"I appreciate this, Merritt."

"Not a problem." He secures his seat belt and backs out of the driveway.

I open the passenger side vents and flex my cold fingers in the hot air pushing through them. "What hours do you work today?"

"Scheduled for ten to seven. You?"

"Nine to eight. Holiday hours and then some. But I get Saturday off this week, so that's nice." Usually that's the shop's busiest day but Carla was pretty lenient when I asked for the day off, since Gil and Natalie are coming in for the weekend for Christmas. They'll be traveling Christmas Day, and it's the only day we could all agree on that worked. So the later hours have their perks.

"Is it all right if I bring Nash by later? I can pick you up if you need me to, plus find out ideas for what he wants for Christmas."

"No wish list yet?"

"It's never something we've done in my family."

I should know that, I guess, but I've always made it a point not to ask much about his home life because of what happened with his parents. Not that we're super close or anything anyway.

He must sense what I'm thinking because he's quick to change the subject. "Would you like a coffee?"

Tiny raindrops splatter against the windshield. We don't get much snow here, especially prior to Christmas. "I really don't want to make you late to work."

"I should be there on time. It's fine. I planned on stopping to get one anyway."

"Okay then."

The morning traffic is light, and by the time we're in a parking space at one of the gas stations, the rain has stopped again. We walk to the door together and hurry for the drink stations—regular coffee dispenser for him, cappuccino machine for me. I press the button for French vanilla and watch the frothy mixture fill the foam cup.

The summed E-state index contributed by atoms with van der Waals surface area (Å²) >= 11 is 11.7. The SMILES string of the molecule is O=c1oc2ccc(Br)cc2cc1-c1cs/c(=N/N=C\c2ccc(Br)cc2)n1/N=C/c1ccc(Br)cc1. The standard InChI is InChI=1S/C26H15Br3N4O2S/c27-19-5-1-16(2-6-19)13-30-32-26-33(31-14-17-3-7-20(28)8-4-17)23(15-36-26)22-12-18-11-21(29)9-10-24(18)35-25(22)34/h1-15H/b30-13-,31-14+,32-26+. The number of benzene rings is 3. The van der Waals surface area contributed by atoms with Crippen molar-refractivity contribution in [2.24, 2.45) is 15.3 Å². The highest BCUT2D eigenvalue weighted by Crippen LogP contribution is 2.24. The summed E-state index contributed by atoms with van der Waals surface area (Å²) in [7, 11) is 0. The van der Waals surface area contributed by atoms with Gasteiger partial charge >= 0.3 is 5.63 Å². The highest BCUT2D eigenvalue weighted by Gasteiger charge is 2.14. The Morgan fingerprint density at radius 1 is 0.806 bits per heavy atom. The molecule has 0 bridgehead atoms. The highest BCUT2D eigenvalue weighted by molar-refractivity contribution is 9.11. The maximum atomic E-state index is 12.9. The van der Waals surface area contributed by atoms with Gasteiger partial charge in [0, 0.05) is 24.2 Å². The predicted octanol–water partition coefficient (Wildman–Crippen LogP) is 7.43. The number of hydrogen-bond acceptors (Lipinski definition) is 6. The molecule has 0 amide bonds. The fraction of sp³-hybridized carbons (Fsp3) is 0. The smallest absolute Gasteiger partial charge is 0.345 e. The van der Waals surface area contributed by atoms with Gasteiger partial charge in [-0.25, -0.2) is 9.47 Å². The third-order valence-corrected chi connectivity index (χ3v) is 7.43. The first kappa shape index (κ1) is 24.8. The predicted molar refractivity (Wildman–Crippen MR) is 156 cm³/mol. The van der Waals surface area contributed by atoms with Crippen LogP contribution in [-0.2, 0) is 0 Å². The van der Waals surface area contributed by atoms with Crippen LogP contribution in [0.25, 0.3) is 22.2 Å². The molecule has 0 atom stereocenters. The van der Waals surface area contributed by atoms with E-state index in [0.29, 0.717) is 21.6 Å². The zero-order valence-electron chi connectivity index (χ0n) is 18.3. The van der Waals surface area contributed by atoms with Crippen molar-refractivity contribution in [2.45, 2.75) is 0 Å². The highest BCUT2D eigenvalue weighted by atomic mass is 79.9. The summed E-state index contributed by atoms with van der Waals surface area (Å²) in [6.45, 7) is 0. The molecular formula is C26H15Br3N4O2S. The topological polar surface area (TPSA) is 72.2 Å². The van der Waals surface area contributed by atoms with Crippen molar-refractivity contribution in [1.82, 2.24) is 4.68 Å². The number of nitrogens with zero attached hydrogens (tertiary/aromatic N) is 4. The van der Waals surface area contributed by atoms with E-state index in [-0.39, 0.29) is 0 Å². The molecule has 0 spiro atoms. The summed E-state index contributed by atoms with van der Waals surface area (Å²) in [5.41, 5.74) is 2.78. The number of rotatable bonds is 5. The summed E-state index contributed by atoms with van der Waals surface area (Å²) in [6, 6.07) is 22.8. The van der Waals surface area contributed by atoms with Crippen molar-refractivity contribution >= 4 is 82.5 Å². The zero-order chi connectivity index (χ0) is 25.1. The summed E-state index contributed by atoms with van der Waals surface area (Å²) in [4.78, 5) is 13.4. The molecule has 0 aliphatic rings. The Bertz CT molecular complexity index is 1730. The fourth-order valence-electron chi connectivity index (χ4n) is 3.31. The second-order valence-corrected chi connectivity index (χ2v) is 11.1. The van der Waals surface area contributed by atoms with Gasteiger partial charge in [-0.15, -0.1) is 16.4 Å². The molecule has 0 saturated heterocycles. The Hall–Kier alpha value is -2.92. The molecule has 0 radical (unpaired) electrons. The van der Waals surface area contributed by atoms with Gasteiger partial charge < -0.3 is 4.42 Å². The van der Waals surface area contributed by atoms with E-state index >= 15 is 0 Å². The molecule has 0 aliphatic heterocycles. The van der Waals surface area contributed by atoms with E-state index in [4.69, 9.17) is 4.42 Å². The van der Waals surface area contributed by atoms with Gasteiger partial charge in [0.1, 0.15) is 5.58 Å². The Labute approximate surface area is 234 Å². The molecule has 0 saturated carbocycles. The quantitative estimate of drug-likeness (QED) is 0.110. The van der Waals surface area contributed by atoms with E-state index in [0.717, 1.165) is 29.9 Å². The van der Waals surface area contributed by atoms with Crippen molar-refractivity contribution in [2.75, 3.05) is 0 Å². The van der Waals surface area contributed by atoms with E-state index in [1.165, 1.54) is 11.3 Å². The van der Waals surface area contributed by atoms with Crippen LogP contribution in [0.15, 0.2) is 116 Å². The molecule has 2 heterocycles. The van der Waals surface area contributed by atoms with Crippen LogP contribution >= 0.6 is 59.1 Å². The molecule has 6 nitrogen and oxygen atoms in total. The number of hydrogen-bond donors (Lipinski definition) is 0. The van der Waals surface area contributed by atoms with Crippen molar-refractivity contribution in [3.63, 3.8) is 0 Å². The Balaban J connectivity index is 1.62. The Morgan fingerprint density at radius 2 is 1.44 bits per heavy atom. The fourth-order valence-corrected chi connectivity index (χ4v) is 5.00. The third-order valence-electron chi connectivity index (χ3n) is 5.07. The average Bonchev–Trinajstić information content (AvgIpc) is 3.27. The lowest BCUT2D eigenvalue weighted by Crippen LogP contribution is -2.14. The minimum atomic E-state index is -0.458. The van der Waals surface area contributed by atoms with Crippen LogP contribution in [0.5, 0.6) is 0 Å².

At the other end of the coffee station, Merritt pours a packet of sugar into his cup.

"How do you drink that?" he asks. "I can smell all the sugar from here."

"It's tasty."

He makes a scrunched-face and pops the plastic lid onto his cup.

"I don't like the bitterness of coffee. I just drink this for the caffeine, really."

When he moved back to Belden last year, we didn't talk much. We never had before either, come to think of it. But I wouldn't have expected to be discussing coffee preferences in a gas station to ever be a conversation we'd have.

Despite my protest, he pays for both drinks and a plastic cup of mini donuts.

The drive from Belden to Conley is a pretty one, a curvy main road leading from one town to the other. The view of the Christmas lights through the fog looks like something straight out of a holiday movie.

"Will you guys be doing anything for Christmas?" I ask, trying to think of something to break the silence for the rest of the drive.

Merritt shakes his head. "Not really. We'll probably just open presents and watch TV."

"Your dad's not coming in?"

"Depends on where he is. He won't get in a rush to get home either way." He sips from his coffee cup. "He doesn't have to work, or even be out of town, but it's what he chooses."

"Sorry."

"Not your fault. I got used to it a long time ago. What about you?"

"My brother and his wife are coming in Saturday to spend the weekend. It's the only time we all can get together since they're going to her family's for Christmas Day. We'll still have a thing for friends and extended family though."

"Sounds fun."

I could invite them. If they want to come.

"Mostly it'll just be my parents' friends and my dad's family. Last year we traveled to see Mom's family, so we switch plans each year. But you never really know who's going to show up." Regardless, I'll spend the evening helping with the food and trying to keep arguments at bay. "If you guys want to come over, you can."

He considers the idea for a few seconds. "We might."

"Cool."

He pulls the truck into a parking space beside the building which houses the toy shop and an empty storefront that used to be a thrift store. "See you later, Lydia."

"Thanks for the ride."

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